The process of manually condensing, color-correcting, and otherwise beautifying two to four hours of footage into 30-minute episodes requires careful collaboration between editors and show producers.
Matt Levie is the post-production supervisor of the national PBS series, Secrets of a Chef, produced and directed by Marjorie Poore.
“One of the things people don’t know about editing is how much work goes into every single minute they see on television, and how much effort went into that minute to make it ‘watchable’,” he says. Post-production is also responsible for determining which angles to use at every moment in the preparation of a recipe—with a fixed set, they’re able to capture multiple angles at once—and for cutting all the footage to fit in the allotted 30 minutes for the show. Levie likens the process to surgery: “You have to make some very hard cuts and sew them up well enough to make it seem like they were never there.”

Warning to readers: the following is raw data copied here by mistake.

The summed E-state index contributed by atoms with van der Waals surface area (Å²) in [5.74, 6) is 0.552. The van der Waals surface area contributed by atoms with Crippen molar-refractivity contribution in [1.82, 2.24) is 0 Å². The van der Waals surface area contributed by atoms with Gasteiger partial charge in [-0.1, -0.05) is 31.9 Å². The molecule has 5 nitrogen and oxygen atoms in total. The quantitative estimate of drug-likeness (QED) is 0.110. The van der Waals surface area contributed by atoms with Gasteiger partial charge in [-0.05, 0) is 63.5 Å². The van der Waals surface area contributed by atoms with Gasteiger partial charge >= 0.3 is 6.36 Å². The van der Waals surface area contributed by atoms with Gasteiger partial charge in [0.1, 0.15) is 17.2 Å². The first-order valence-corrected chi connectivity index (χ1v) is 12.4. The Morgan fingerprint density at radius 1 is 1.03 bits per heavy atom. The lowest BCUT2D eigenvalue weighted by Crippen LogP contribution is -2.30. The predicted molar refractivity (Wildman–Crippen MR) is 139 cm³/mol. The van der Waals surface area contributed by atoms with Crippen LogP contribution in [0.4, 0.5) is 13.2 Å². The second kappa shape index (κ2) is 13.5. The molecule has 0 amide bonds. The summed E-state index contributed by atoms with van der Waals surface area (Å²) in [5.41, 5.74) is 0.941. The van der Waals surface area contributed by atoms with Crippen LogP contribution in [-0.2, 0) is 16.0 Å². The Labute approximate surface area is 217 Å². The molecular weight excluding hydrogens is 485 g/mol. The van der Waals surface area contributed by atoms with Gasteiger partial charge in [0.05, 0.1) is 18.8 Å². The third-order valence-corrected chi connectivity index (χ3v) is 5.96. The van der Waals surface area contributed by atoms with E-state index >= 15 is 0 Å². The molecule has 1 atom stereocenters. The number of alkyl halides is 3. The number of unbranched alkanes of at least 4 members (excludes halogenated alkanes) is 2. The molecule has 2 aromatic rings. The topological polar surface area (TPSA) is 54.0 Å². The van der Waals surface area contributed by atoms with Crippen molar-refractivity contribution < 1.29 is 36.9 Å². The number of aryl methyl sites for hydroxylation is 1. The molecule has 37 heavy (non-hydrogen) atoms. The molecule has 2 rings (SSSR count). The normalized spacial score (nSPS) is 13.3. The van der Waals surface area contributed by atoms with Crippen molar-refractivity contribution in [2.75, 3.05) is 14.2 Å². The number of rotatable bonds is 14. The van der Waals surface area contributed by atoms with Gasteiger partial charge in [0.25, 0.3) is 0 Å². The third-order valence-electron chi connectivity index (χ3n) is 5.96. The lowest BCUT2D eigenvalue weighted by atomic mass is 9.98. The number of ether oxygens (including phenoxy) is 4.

Finding the right software to help facilitate this collaboration has historically been a challenge: although they thought they’d use traditional project management software, in the end, “it was too complicated and the learning curve was too high for what we needed.”
“It was really hard to cram all that information into a spreadsheet,” says Levie. “So we ended up with a spreadsheet that wouldn’t fit on a screen, and that became annoying, because out of sight, out of mind, so people would forget to update fields because they weren’t on the screen.”
“Our producer wanted a lot of information, and it was really hard to cram all that information into a spreadsheet.”